A leading trend for medicine in 2018 was personalized medicine and genetic testing, the coming year looks no different. From companies like Habit, promising nutrition and weight loss, through genomic testing, to physicians adding genomic testing to their practice (read more in this from contributor Mary Louder, DO), precision medicine in health and wellness is the future of medicine.
However, As you will read from this column, personalized genomic medicine is much more than one single polymorphism. It is no surprise then that someone like Jeffrey Bland, PhD, with a great deal of insight and forethought into this concept, has some opinions on the topic in his column, from Integrative Medicine, A Clinician’s Journal.
He reviews the most significant studies to date and points to important elements are ideally suited to integrative medicine. How so? He offers this example in his column, “heart disease patients are currently lumped together into risk categories based on the premise that coronary disease is one disease, whereas in reality it has become apparent in the past decade that there are many disease “subtypes.”” Bland says this is a very compelling finding because these subtypes would require “personalized intervention based on composite genetic uniqueness and lifestyle, dietary, and environmental response.” This sounds a lot like integrative medicine.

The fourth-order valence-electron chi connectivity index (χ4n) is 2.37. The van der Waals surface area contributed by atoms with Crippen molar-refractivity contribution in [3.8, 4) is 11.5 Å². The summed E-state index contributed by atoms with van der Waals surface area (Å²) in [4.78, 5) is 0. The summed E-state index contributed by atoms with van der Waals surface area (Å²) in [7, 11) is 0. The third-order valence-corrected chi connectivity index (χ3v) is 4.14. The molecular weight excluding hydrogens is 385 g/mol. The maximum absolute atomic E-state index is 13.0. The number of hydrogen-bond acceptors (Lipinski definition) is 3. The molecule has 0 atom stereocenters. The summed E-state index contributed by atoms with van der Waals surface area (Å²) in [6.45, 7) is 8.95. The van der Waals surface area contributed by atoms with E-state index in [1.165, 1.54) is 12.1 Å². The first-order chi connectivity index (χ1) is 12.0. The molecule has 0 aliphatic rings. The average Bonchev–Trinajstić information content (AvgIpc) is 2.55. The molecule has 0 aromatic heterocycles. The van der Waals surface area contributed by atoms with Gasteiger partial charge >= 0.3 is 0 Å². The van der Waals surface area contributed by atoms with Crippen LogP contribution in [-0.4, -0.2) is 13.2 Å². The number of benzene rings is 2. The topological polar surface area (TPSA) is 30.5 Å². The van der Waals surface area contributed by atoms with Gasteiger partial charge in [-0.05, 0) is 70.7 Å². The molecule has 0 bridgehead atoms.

Genome-wide association studies have identified more than 60 genetic variants that are robustly associated with different physiological dysfunctions related to the etiology of heart disease. The majority of these variants are common in the population. In isolation, each of these has a very modest contribution to increasing risk, but in the aggregate, they can explain a far greater proportion of risk to heart disease and more precisely define an approach to personalizing lifestyle, diet, and pharmacotherapy.
In this column, Bland reviews a 2016 landmark paper, by Khera et al, in the New England Journal of Medicine titled, “Genetic Risk, Adherence to a Healthy Lifestyle, and Coronary Disease,” which describes the evaluation of genetic and lifestyle data from four studies that involved a total of 55,685 participants.
My interpretation of this study is that lifestyle factors can significantly help to “neutralize” the expression of composite risk factors that impart increased risk to coronary artery disease. If this had been a drug study indicating that a medication administered to the highest genetic risk individuals could reduce their risk to heart disease by 50%, it would be considered “blockbuster” medical news.
Read more from Bland on how this “concept of linking polygenes to risk prevention has expanded beyond cardiovascular disease assessment and is now being applied to numerous chronic diseases, including breast cancer, type 2 diabetes, dementia, and inflammatory bowel disease,”
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